Tanzanian-born novelist Abdulrazak Gurnah on Monday received his medal as winner of this year's Nobel Prize for Literature, in a brief ceremony held in London due to the coronavirus pandemic.
Gurnah won the prestigious award in October for his novels unflinchingly portraying the effects of colonialism and the plight of refugees.
The 72-year-old author bowed to Sweden's ambassador to Britain, Mikaela Kumlin Granit, as she handed him his medal and diploma at a ceremony at her official residence.
He smiled as he showed off the award to warm applause and posed for waiting photographers.
Traditionally, Gurnah would have received his prize from Sweden's king, but coronavirus restrictions put paid to travel for the second year in succession.
"Since you cannot go to Stockholm, your Nobel Prize medal and diploma has been brought to you here today," said Granit.
A main awards ceremony, at which Gurnah's achievement will be detailed in full, is due to take place in Stockholm on 10 December.
The prize also comes with a sum of 10 million Swedish kronor (about $1.1 million).
Gurnah became the fifth African to win the Nobel Prize for Literature, with the most recent previously being South African writer J.M. Coetzee in 2003.
Born in Zanzibar off the coast of east Africa, now part of Tanzania, Gurnah fled to Britain as a refugee in the late 1960s, later acquiring British citizenship.
The Swedish Academy said Gurnah was honoured "for his uncompromising and compassionate penetration of the effects of colonialism and the fate of the refugee in the gulf between cultures and continents".
"I write about these conditions because I want to write about human interactions and... what is it that people go through when they are reconstructing lives," Gurnah told reporters at a news conference in London after his win.
'Something is getting through'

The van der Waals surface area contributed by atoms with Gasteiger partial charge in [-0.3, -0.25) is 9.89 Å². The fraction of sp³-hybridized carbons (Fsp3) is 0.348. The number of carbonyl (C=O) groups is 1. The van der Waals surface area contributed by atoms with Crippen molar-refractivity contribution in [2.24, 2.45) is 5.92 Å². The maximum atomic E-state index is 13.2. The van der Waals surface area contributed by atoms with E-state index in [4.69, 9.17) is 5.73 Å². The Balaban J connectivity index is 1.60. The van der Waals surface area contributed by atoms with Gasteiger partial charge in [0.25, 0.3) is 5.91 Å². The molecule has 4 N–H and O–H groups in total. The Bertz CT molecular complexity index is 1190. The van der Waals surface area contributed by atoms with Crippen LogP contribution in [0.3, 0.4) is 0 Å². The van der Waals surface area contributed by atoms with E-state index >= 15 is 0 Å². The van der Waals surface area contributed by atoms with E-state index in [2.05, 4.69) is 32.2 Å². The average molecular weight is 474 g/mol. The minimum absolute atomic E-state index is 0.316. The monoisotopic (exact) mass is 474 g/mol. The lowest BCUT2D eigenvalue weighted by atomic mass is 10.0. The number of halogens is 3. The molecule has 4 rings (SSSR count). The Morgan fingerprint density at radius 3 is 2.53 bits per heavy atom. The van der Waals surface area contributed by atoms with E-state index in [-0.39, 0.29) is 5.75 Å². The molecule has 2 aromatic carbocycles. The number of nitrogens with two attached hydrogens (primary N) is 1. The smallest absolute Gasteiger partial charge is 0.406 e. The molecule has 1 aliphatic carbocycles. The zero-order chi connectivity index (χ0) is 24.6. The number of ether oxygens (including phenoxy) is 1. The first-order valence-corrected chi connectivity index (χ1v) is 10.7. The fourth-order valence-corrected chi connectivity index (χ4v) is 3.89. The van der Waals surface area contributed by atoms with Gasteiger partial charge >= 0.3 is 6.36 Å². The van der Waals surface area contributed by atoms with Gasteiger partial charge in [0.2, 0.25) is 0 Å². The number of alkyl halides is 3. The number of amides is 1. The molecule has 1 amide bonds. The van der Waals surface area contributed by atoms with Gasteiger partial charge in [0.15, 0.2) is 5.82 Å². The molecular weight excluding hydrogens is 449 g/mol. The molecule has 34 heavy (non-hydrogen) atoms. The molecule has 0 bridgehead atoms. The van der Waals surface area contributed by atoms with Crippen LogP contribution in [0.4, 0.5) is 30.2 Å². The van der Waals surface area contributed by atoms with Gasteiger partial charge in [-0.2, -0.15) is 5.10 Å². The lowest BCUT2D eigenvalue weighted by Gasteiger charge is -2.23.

The head of the Academy's Nobel committee, Anders Olsson, said Gurnah's writings had particular resonance after a record 82 million people fled wars, persecution and violence in 2020.
"The Nobel prize, it's an enormous honour," Gurnah told AFP when the prize was announced.
"It means that something is getting through - that's what the work attempts to do, persuading or successfully reaching through to people. I love that, I'm so happy about that."
After his Nobel win, he urged Europe to see African refugees as people who "come out of need" and who "quite frankly... have something to give".
He has also spoken out against Brexit and the "Windrush" scandal, which saw immigrants from the Caribbean targeted by the government in recent years despite moving to Britain legally in the 1950s and 1960s.
Gurnah began writing as a 21-year-old in England. Although Swahili was his first language, he had learnt English in Zanzibar, a British protectorate until unification with Tanzania, and chose it as his literary tool.
The author of 10 novels and a number of short stories, he is best known for his 1994 breakthrough novel Paradise, set in colonial east Africa during World War I, which was shortlisted for Britain's Booker Prize.
Gurnah also had a successful career in academia, recently retiring as professor of English and postcolonial literatures at the University of Kent in Canterbury. He lives in Brighton on the south coast of England.
This year has seen writers from Africa dominate top literary awards with South African Damon Galgut winning the Booker Prize and 31-year-old Senegalese Mohamed Mbougar Sarr becoming the first writer from sub-Saharan Africa to win France's top literary award, the Prix Goncourt.
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